The primary concern for my clients is to build their lives around what they love. My job is to help them connect to their vision and values, address what is stopping them, and take new actions to get where they’re headed.

I have been working to write about how I approach vision and action in my coaching. However, my attempts have foundered, because when I write generally I sound like another self-help book, and when I write specifically I struggle to maintain confidentiality.

Here’s a parable, instead, illustrated with pictures from a trip to Colorado this fall.

ONCE UPON A TIME there was a little boy who found an egg. The boy loved the egg and kept it warm, and when the boy was ten years old the egg hatched into a dragon.

The boy didn’t want his family to find out about the dragon, because he was afraid they would take it away. So, after meals and after chores, the boy sneaked away to the small shed where he kept the dragon and fed it and played with it, so it could grow strong.

One day, the dragon looked into the boy’s eyes and said, “Take me out to fly.” The boy was shocked. He didn’t know if the dragon had spoken out loud, or if he had heard the dragon by some kind of magic. “But you are still too small for me to climb on you,” said the boy.

“Am I?” asked the dragon. The dragon doubled and tripled in size and continued to grow. It burst open the shed where the boy had been hiding it, and it scales hardened and darkened from the egg’s baby blue to a steely cobalt.

The boy’s family rushed out of their house to the ruined shed. The boy was frozen.

“What are you doing?” screamed his mother.

The boy climbed on. “Flying my dragon,” he said, and took off into the air.

Ridge and plains scrub

“Where to?” said the dragon.

The boy was silent. He had never been out of his valley before. Now he was far from it, and he didn’t recognize the roofs or trees. He was afraid. The sun bounced off the river below, turning it platinum. “Up the river,” said the boy.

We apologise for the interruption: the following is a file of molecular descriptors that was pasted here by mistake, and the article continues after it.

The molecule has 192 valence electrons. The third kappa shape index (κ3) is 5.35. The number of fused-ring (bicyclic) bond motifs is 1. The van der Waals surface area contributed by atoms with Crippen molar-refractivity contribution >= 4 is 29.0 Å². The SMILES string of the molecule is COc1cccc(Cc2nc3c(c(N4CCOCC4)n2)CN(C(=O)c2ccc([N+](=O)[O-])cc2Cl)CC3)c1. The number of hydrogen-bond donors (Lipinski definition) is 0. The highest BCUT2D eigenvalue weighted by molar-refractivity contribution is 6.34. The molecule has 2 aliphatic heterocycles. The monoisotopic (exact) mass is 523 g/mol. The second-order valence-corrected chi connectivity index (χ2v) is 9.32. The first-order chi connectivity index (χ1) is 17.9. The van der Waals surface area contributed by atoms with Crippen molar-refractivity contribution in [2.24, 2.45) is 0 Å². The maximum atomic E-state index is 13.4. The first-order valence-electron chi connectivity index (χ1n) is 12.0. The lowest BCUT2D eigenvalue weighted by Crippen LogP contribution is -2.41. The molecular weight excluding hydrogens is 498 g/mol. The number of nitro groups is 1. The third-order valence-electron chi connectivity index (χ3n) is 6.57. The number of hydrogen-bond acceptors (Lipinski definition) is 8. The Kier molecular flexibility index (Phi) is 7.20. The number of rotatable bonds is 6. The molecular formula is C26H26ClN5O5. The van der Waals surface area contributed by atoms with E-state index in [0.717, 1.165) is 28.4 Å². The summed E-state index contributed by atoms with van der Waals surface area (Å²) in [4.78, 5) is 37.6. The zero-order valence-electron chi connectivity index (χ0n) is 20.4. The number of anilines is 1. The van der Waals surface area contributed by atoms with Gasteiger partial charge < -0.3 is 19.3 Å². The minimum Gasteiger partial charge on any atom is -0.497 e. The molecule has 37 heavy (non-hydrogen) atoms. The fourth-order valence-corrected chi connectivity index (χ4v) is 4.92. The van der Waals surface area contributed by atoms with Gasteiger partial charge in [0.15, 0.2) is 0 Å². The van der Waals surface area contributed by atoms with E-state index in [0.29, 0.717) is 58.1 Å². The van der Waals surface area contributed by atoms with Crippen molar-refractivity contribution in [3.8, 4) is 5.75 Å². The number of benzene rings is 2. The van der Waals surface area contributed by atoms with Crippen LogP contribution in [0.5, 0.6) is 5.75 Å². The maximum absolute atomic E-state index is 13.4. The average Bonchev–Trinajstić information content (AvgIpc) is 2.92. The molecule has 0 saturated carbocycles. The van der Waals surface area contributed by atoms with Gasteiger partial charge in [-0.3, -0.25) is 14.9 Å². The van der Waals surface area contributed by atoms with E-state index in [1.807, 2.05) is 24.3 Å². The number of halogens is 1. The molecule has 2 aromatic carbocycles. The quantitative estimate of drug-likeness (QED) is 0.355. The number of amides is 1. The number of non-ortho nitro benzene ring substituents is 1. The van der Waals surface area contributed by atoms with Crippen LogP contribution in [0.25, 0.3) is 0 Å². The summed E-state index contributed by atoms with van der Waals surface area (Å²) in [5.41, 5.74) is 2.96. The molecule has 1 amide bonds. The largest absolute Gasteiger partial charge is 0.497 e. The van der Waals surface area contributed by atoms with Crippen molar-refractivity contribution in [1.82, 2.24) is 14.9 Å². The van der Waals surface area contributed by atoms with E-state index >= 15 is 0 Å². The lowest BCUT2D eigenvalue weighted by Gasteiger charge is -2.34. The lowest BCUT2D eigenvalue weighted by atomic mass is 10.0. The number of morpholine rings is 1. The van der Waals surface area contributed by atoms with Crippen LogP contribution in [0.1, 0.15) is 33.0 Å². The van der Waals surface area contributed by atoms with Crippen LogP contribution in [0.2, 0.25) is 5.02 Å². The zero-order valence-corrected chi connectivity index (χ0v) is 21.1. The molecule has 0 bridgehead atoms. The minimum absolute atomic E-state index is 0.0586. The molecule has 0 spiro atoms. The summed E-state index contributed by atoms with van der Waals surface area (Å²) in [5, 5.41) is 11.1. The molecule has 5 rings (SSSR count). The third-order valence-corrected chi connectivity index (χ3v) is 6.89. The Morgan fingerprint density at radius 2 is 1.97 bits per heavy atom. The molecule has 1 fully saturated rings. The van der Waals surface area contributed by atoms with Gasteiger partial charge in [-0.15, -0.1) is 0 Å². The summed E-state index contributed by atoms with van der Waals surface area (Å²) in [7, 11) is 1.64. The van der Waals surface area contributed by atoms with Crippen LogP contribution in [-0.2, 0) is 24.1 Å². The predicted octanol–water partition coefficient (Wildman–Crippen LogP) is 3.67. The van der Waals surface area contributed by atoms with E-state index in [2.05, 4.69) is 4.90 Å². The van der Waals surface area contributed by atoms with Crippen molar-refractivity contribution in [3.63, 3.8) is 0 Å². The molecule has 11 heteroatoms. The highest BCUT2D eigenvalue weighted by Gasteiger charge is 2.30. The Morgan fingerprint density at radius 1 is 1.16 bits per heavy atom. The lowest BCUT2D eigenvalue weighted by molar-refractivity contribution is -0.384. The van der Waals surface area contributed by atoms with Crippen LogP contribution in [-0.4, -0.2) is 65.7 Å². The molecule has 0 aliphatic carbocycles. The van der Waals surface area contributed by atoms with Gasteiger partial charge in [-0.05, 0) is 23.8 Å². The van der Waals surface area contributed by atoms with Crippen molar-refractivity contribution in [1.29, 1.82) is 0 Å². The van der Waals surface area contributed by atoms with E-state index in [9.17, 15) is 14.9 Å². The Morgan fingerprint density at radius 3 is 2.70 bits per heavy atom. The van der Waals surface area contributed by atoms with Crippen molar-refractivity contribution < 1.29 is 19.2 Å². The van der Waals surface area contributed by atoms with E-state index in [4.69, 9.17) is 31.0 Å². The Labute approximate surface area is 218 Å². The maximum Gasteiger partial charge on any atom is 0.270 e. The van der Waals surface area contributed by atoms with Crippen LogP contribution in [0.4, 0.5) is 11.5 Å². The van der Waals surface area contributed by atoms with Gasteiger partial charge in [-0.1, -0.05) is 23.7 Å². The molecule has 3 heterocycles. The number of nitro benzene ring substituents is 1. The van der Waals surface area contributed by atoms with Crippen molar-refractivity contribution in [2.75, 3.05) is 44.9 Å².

They followed the river into the mountains. The air got cold and the boy held closer around the dragon’s neck and shoulders to stay warm. Below, a light layer of snow covered the ground. In a clearing, something thrashed frantically, throwing light powder into the air. “Down there,” said the boy.

The dragon landed and the boy dismounted. A little bird was thrashing, caught in a bear trap for an animal ten times its size. “Help me,” said the bird. The boy straddled the trap and gingerly threaded his fingers between its teeth. He pried it open a hair and the bird pushed free.

“Thank you,” said the bird.

“How could I not help?” asked the boy. “Who are you?”

“I am your purpose,” said the bird. “Follow me.”

The bird shot up into the air. The boy ran to the dragon and jumped on, and the two took off to follow. The bird disappeared in the brightness of the sky. “There!” said the boy. The bird was flying back toward home. Then the bird flicked to the right and disappeared against the clouds, and was gone.

Bird in the sun

The boy hovered with the dragon, scanning the sky. “This way,” he said, and the dragon charged to the right, but they couldn’t find the bird. “Then back toward home,” said the boy. The dragon wheeled to the left and started home. They flew for twenty minutes, the sun began to set, and the boy’s eyes began to ache from searching the sky. He leaned back, tired, and the dragon instinctively slowed in the air. The boy did not want to return home yet. He knew his family would ask about the dragon, why he had left, and what he was doing now. He imagined the bird nipping at his shirt to tell him which way to go, but he couldn’t make out the direction.

Valley at dusk

Exhausted and embarrassed, the boy directed the dragon down. They landed in a grove of pine trees and the boy got off and leaned against the dragon’s side.

“What am I going to do?” asked the boy.

The dragon blew a stream of flame from its nose and scorched some pine cones. The boy laughed. He leaned against the dragon and fell asleep.

In his dream, the boy was in a broad field of snow and the bird stood in front of him, as tall as he was, its beak the size of his hand. “You won’t see me in the world again,” said the bird. “And no dragons or wizards or silly life coaches can tell you where I am.”

“Then why did you appear to me at all?” asked the boy.

“So that you know how it feels when you are chasing your purpose.”

The boy woke up the next morning with the warmth of the dragon on his back and the cold of the sky on his face.

“Where to now?” asked the dragon.

I challenge my clients to find their purpose, and to respect that purpose feels clear sometimes and illusive other times; to take bold actions aligned with their purpose like daring to leap onto their dragon; and to keep going even when they feel lost.

Mountains and sun